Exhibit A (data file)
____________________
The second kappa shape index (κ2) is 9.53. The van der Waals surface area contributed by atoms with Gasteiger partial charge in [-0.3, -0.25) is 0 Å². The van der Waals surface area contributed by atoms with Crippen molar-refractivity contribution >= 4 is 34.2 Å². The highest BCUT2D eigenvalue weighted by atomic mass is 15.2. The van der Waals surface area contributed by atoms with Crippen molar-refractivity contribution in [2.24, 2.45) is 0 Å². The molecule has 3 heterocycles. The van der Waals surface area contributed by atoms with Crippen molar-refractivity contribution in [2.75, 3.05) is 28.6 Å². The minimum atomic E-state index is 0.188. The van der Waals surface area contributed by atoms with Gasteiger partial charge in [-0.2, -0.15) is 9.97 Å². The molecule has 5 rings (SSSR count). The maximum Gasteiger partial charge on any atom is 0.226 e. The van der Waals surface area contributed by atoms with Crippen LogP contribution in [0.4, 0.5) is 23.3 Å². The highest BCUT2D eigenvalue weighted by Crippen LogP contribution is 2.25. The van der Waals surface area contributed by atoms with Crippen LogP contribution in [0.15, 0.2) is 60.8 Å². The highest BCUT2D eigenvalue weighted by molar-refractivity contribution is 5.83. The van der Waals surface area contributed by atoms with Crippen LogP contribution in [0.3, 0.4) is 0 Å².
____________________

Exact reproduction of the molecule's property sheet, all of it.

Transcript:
The second kappa shape index (κ2) is 9.53. The van der Waals surface area contributed by atoms with Gasteiger partial charge in [-0.3, -0.25) is 0 Å². The van der Waals surface area contributed by atoms with Crippen molar-refractivity contribution >= 4 is 34.2 Å². The highest BCUT2D eigenvalue weighted by atomic mass is 15.2. The van der Waals surface area contributed by atoms with Crippen molar-refractivity contribution in [2.24, 2.45) is 0 Å². The molecule has 3 heterocycles. The van der Waals surface area contributed by atoms with Crippen molar-refractivity contribution in [2.75, 3.05) is 28.6 Å². The minimum atomic E-state index is 0.188. The van der Waals surface area contributed by atoms with Gasteiger partial charge in [-0.2, -0.15) is 9.97 Å². The molecule has 5 rings (SSSR count). The maximum Gasteiger partial charge on any atom is 0.226 e. The van der Waals surface area contributed by atoms with Crippen LogP contribution in [0.4, 0.5) is 23.3 Å². The highest BCUT2D eigenvalue weighted by Crippen LogP contribution is 2.25. The van der Waals surface area contributed by atoms with Crippen LogP contribution in [0.15, 0.2) is 60.8 Å². The highest BCUT2D eigenvalue weighted by molar-refractivity contribution is 5.83. The van der Waals surface area contributed by atoms with Crippen LogP contribution in [0.3, 0.4) is 0 Å².